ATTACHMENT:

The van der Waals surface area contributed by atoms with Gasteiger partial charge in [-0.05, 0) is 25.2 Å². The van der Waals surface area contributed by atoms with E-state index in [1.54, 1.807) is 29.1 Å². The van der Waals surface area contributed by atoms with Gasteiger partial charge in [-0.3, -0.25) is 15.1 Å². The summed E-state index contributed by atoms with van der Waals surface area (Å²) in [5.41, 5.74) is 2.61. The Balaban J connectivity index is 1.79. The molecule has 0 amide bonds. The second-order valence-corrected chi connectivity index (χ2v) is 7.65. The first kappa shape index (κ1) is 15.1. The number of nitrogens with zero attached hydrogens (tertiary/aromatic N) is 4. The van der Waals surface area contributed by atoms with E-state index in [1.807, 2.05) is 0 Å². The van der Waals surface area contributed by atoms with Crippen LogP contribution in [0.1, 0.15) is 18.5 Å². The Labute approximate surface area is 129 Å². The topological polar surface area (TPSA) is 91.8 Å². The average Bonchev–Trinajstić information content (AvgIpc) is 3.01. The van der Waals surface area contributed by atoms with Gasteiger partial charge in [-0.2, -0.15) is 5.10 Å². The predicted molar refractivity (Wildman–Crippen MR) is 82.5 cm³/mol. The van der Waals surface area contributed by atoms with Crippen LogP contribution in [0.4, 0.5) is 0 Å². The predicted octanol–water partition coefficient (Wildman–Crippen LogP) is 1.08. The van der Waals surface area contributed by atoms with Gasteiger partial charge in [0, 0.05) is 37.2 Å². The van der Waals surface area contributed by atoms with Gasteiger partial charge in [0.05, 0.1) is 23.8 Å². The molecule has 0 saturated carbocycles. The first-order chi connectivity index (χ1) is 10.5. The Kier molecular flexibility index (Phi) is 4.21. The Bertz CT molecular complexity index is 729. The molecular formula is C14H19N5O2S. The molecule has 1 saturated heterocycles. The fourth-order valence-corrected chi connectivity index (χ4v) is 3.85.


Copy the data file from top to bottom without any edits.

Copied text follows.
The van der Waals surface area contributed by atoms with Gasteiger partial charge in [-0.05, 0) is 25.2 Å². The van der Waals surface area contributed by atoms with E-state index in [1.54, 1.807) is 29.1 Å². The van der Waals surface area contributed by atoms with Gasteiger partial charge in [-0.3, -0.25) is 15.1 Å². The summed E-state index contributed by atoms with van der Waals surface area (Å²) in [5.41, 5.74) is 2.61. The Balaban J connectivity index is 1.79. The molecule has 0 amide bonds. The second-order valence-corrected chi connectivity index (χ2v) is 7.65. The first kappa shape index (κ1) is 15.1. The number of nitrogens with zero attached hydrogens (tertiary/aromatic N) is 4. The van der Waals surface area contributed by atoms with E-state index in [1.807, 2.05) is 0 Å². The van der Waals surface area contributed by atoms with Crippen LogP contribution in [0.1, 0.15) is 18.5 Å². The Labute approximate surface area is 129 Å². The topological polar surface area (TPSA) is 91.8 Å². The average Bonchev–Trinajstić information content (AvgIpc) is 3.01. The van der Waals surface area contributed by atoms with Gasteiger partial charge in [-0.2, -0.15) is 5.10 Å². The predicted molar refractivity (Wildman–Crippen MR) is 82.5 cm³/mol. The van der Waals surface area contributed by atoms with Crippen LogP contribution in [0.4, 0.5) is 0 Å². The predicted octanol–water partition coefficient (Wildman–Crippen LogP) is 1.08. The van der Waals surface area contributed by atoms with Gasteiger partial charge in [0, 0.05) is 37.2 Å². The van der Waals surface area contributed by atoms with Gasteiger partial charge in [0.05, 0.1) is 23.8 Å². The molecule has 0 saturated carbocycles. The first-order chi connectivity index (χ1) is 10.5. The Kier molecular flexibility index (Phi) is 4.21. The Bertz CT molecular complexity index is 729. The molecular formula is C14H19N5O2S. The molecule has 1 saturated heterocycles. The fourth-order valence-corrected chi connectivity index (χ4v) is 3.85.